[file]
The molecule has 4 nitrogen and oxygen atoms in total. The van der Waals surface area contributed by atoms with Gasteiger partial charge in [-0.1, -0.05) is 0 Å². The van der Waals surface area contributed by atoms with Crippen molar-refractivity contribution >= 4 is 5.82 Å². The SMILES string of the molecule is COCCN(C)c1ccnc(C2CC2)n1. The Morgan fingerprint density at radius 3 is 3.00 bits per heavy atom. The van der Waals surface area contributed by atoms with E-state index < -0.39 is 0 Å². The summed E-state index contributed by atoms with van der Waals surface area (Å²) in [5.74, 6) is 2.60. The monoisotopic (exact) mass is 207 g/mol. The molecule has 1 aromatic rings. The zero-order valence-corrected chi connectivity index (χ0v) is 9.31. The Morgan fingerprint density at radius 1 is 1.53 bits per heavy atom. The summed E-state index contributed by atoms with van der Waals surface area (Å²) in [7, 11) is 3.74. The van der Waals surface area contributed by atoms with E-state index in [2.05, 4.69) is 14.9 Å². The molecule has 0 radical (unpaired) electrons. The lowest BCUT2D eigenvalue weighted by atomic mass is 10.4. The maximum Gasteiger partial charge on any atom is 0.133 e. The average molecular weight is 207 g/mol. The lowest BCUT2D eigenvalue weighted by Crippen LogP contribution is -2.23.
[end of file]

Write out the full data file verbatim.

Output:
The molecule has 4 nitrogen and oxygen atoms in total. The van der Waals surface area contributed by atoms with Gasteiger partial charge in [-0.1, -0.05) is 0 Å². The van der Waals surface area contributed by atoms with Crippen molar-refractivity contribution >= 4 is 5.82 Å². The SMILES string of the molecule is COCCN(C)c1ccnc(C2CC2)n1. The Morgan fingerprint density at radius 3 is 3.00 bits per heavy atom. The van der Waals surface area contributed by atoms with E-state index < -0.39 is 0 Å². The summed E-state index contributed by atoms with van der Waals surface area (Å²) in [5.74, 6) is 2.60. The monoisotopic (exact) mass is 207 g/mol. The molecule has 1 aromatic rings. The zero-order valence-corrected chi connectivity index (χ0v) is 9.31. The Morgan fingerprint density at radius 1 is 1.53 bits per heavy atom. The summed E-state index contributed by atoms with van der Waals surface area (Å²) in [7, 11) is 3.74. The van der Waals surface area contributed by atoms with E-state index in [2.05, 4.69) is 14.9 Å². The molecule has 0 radical (unpaired) electrons. The lowest BCUT2D eigenvalue weighted by atomic mass is 10.4. The maximum Gasteiger partial charge on any atom is 0.133 e. The average molecular weight is 207 g/mol. The lowest BCUT2D eigenvalue weighted by Crippen LogP contribution is -2.23.